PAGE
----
In January, CDT released a proposal that attempted to scope what the phrase “do not track” (DNT) should and should not communicate. We launched our effort in order to support the implementation of global browser controls to prevent unwanted tracking, and in order to bring clarity to the nuanced questions of what a “do not track” instruction should mean to users and to industry. Uncertainty around these definitions seemed to us both a potential barrier to the adoption of DNT technologies, as well as a potential threat to innovation around the incorporation of beneficial third-party content and services into many, if not most, modern websites.
Today, in advance of the upcoming W3C workshop on Do Not Track, CDT has released an updated version of the proposal. The updated document reflects feedback from a wide range of stakeholders: consumer advocates, online service providers, Internet service providers, regulators, and academics. While most of the provisions have remained the same, we have updated our definition of “tracking” to better clarify the types of activities that do not fall under its umbrella and we have categorized one new type of activity as a tracking activity.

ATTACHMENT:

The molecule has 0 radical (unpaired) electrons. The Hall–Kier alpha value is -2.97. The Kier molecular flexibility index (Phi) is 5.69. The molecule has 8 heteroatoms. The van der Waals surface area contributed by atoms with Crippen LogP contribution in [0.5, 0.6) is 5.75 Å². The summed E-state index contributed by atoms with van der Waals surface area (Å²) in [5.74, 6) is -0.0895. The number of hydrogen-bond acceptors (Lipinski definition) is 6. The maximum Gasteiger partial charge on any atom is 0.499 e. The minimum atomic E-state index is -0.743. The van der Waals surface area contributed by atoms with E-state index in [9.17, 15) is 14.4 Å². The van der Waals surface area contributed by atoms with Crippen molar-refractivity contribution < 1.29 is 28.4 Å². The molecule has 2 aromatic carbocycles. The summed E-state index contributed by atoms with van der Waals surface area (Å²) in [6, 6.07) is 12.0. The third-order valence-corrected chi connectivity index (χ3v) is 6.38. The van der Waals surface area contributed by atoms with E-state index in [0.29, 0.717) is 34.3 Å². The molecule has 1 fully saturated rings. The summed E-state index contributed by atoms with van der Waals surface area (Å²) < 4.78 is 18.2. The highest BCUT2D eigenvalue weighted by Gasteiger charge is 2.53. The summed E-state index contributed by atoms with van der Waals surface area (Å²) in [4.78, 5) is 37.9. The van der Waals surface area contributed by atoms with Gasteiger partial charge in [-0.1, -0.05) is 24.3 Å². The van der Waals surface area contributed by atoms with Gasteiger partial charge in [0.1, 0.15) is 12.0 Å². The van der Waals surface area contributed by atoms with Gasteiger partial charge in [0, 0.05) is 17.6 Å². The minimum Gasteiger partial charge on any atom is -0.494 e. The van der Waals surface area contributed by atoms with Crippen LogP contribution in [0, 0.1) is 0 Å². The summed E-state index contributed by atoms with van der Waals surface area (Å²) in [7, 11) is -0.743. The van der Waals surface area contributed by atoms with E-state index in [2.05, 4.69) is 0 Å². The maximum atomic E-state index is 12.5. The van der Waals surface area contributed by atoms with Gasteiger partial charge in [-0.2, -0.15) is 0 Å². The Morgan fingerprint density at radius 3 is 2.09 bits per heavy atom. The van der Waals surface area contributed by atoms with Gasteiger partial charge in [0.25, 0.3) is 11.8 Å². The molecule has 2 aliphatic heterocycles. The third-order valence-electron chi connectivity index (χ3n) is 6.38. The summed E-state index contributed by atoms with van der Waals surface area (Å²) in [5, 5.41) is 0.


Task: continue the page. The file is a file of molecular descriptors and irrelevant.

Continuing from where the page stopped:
In the updated proposal, CDT suggests that the following definition for “tracking” be applied in the context of DNT:
Tracking is the collection and correlation of data about the web-based activities of a particular user, computer, or device across non-commonly branded websites, for any purpose other than specifically excepted third-party ad reporting practices, narrowly scoped fraud prevention, or compliance with law enforcement requests.
In addition to updating this definition, CDT also clarified that we believe consumers’ communications that they do not wish to be tracked should apply to the appending of demographic information to users’ devices by third party services. For example, DNT should apply in those instances where a vendor tries to place on the user’s device a cookie with personal or demographic information (such as gender or age) that is designed to be read by one or more ad networks (or other third-party entities) as the user browses the web. We made this change at the urging of many of the stakeholders who provided feedback on the initial scoping draft.
We still consider this document a work in progress and look forward to continuing conversations about how to ensure that DNT becomes a tool that users can rely on to help protect their privacy.